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The urban impacts of the Endangered Species Act: A general equilibrium analysis

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  • Quigley, John M.
  • Swoboda, Aaron M.

Abstract

We consider the general equilibrium implications of environmental regulations which result in a reduction of otherwise profitable residential development. Critical habitat designation under the Endangered Species Act is an important example. If the regulations affect a significant amount of land, they may have important effects on the rest of the regional economy-increasing rents and densities on lands not subject to the regulation, causing the conversion of lands from alternative uses, increasing the net developed area in the region, and decreasing consumer welfare. We develop a flexible general equilibrium simulation of the economic effects of critical habitat designation, explicitly considering the distributional effects upon owners of different types of land and upon housing consumers. The results of our simulation show that the most significant economic effects of critical habitat occur outside of the designated area. The prices and rents of non-critical habitat lands increase significantly. Incomes are redistributed across landlords, and the well being of housing consumers is further affected through these linkages.
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  • Quigley, John M. & Swoboda, Aaron M., 2007. "The urban impacts of the Endangered Species Act: A general equilibrium analysis," Journal of Urban Economics, Elsevier, vol. 61(2), pages 299-318, March.
  • Handle: RePEc:eee:juecon:v:61:y:2007:i:2:p:299-318
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    1. Richard T. Melstrom, 2021. "The Effect of Land Use Restrictions Protecting Endangered Species on Agricultural Land Values," American Journal of Agricultural Economics, John Wiley & Sons, vol. 103(1), pages 162-184, January.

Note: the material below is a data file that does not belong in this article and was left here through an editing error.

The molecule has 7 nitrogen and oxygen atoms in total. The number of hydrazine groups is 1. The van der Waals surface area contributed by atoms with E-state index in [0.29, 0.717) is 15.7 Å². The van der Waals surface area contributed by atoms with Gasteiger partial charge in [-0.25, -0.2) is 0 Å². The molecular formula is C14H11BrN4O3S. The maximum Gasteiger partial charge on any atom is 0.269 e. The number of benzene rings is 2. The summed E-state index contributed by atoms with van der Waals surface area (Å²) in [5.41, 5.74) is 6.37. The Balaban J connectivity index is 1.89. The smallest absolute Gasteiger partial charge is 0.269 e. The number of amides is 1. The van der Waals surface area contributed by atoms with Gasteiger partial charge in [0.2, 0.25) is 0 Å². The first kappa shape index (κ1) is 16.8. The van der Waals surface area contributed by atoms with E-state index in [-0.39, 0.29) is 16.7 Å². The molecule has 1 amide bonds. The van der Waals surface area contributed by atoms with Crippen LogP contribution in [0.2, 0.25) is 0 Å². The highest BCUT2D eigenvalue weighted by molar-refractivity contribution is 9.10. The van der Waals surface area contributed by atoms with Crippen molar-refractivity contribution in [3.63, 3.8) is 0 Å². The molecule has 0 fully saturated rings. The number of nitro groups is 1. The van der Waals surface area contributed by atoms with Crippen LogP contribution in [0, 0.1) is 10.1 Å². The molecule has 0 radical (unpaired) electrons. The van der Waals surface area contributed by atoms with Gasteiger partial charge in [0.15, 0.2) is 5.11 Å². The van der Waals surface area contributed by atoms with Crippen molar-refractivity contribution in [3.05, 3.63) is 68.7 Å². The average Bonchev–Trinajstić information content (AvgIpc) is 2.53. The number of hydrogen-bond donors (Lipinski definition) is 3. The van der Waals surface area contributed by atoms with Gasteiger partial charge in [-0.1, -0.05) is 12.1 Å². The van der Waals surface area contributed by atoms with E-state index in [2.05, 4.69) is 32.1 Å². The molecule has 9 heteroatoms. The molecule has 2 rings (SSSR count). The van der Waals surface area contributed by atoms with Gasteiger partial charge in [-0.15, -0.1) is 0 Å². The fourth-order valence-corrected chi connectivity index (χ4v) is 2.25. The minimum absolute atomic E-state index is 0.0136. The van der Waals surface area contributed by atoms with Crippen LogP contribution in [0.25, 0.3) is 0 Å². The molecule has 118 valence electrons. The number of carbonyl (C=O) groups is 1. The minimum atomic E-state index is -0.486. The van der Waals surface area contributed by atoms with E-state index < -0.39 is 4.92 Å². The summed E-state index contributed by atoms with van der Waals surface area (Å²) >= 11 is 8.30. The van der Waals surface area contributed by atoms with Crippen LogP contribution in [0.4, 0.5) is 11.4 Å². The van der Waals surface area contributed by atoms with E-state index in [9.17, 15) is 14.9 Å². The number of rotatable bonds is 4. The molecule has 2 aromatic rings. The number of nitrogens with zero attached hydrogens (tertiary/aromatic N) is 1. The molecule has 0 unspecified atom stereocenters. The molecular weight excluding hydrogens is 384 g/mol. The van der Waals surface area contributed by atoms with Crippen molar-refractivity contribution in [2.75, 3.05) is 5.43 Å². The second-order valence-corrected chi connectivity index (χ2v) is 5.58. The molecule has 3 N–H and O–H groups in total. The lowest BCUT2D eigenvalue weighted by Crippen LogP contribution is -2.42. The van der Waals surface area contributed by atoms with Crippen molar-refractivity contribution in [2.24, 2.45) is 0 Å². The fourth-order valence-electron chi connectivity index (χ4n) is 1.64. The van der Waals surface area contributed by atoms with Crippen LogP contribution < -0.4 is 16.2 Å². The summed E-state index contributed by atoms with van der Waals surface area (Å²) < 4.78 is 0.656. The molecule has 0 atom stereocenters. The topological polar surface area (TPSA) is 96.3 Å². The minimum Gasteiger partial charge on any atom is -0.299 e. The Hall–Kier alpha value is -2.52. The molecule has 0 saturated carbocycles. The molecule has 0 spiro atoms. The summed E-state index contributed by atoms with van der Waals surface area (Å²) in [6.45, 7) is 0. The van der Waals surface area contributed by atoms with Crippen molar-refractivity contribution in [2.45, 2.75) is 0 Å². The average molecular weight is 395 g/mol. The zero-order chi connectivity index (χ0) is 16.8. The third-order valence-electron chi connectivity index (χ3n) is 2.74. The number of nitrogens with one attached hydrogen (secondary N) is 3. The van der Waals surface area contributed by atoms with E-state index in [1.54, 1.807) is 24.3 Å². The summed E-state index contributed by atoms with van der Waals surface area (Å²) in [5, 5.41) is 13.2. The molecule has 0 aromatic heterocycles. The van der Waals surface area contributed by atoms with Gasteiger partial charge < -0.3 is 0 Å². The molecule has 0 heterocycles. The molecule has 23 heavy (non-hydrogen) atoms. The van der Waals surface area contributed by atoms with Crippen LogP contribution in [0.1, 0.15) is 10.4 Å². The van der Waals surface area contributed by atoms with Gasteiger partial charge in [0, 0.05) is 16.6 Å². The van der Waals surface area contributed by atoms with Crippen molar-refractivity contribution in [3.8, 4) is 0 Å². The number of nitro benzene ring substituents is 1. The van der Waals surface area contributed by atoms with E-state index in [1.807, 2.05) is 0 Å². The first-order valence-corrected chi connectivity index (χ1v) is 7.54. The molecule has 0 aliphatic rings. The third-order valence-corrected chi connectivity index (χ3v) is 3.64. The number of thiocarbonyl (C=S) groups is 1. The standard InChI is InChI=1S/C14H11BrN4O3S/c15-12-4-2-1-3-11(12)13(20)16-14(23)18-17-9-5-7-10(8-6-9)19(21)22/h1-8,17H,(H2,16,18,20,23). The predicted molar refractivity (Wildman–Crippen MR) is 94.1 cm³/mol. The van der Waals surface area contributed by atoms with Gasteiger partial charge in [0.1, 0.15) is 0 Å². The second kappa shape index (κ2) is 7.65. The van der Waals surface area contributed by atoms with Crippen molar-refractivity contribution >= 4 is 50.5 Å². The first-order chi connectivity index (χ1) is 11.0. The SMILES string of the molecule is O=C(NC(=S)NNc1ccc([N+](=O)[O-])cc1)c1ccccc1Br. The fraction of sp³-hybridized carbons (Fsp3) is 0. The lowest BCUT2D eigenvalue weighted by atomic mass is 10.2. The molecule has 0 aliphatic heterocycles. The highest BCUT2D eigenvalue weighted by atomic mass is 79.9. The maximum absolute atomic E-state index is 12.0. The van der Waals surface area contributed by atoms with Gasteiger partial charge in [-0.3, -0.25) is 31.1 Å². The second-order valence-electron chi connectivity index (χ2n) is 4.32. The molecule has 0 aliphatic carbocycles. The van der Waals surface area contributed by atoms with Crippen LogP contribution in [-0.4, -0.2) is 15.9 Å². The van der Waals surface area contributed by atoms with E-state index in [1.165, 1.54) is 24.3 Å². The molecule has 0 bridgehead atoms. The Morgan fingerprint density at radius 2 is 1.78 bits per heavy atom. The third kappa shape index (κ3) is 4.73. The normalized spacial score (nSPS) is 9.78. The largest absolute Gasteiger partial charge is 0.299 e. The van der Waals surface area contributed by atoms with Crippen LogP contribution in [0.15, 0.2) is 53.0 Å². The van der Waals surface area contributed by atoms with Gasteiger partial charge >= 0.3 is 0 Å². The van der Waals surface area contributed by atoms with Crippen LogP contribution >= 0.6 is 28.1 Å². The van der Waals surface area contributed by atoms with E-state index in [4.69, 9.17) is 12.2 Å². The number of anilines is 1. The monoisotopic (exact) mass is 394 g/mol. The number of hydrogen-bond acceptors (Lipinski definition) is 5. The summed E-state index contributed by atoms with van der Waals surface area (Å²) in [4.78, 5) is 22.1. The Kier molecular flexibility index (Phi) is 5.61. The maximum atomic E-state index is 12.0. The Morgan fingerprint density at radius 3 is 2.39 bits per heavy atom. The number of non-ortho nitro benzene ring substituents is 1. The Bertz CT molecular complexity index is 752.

2. Greenstone, Michael & Gayer, Ted, 2009. "Quasi-experimental and experimental approaches to environmental economics," Journal of Environmental Economics and Management, Elsevier, vol. 57(1), pages 21-44, January.
    3. Gyourko, Joseph & Molloy, Raven, 2015. "Regulation and Housing Supply," Handbook of Regional and Urban Economics, in: Gilles Duranton & J. V. Henderson & William C. Strange (ed.),Handbook of Regional and Urban Economics, edition 1, volume 5, chapter 0, pages 1289-1337, Elsevier.
    4. Kok, Nils & Monkkonen, Paavo & Quigley, John M., 2014. "Land use regulations and the value of land and housing: An intra-metropolitan analysis," Journal of Urban Economics, Elsevier, vol. 81(C), pages 136-148.
    5. Christian Langpap & Joe Kerkvliet & Jason F Shogren, 2018. "The Economics of the U.S. Endangered Species Act: A Review of Recent Developments," Review of Environmental Economics and Policy, Association of Environmental and Resource Economists, vol. 12(1), pages 69-91.
    6. John M. Quigley & Aaron M. Swoboda, 2010. "Land use regulation with durable capital," Journal of Economic Geography, Oxford University Press, vol. 10(1), pages 9-26, January.
    7. David Sunding, 2014. "Conserving Endangered Species through Regulation of Urban Development: The Case of California Vernal Pools," Land Economics, University of Wisconsin Press, vol. 90(2), pages 290-305.
    8. Nelson, Erik J. & Withey, John C. & Pennington, Derric & Lawler, Joshua J., 2017. "Identifying the impacts of critical habitat designation on land cover change," Resource and Energy Economics, Elsevier, vol. 47(C), pages 89-125.
    9. Niels Vermeer & Wouter Vermeulen, 2011. "External Benefits of Brownfield Redevelopment: An Applied Urban General Equilibrium Analysis," CPB Discussion Paper 178, CPB Netherlands Bureau for Economic Policy Analysis.
    10. Niels Vermeer & Wouter Vermeulen, 2011. "External Benefits of Brownfield Redevelopment: An Applied Urban General Equilibrium Analysis," CPB Discussion Paper 178.rdf, CPB Netherlands Bureau for Economic Policy Analysis.
    11. Thomas Coisnon & Walid Oueslati & Julien Salanié, 2012. "Agri-environmental policy and urban sprawl patterns: A general equilibrium analysis," Working Papers halshs-00753221, HAL.

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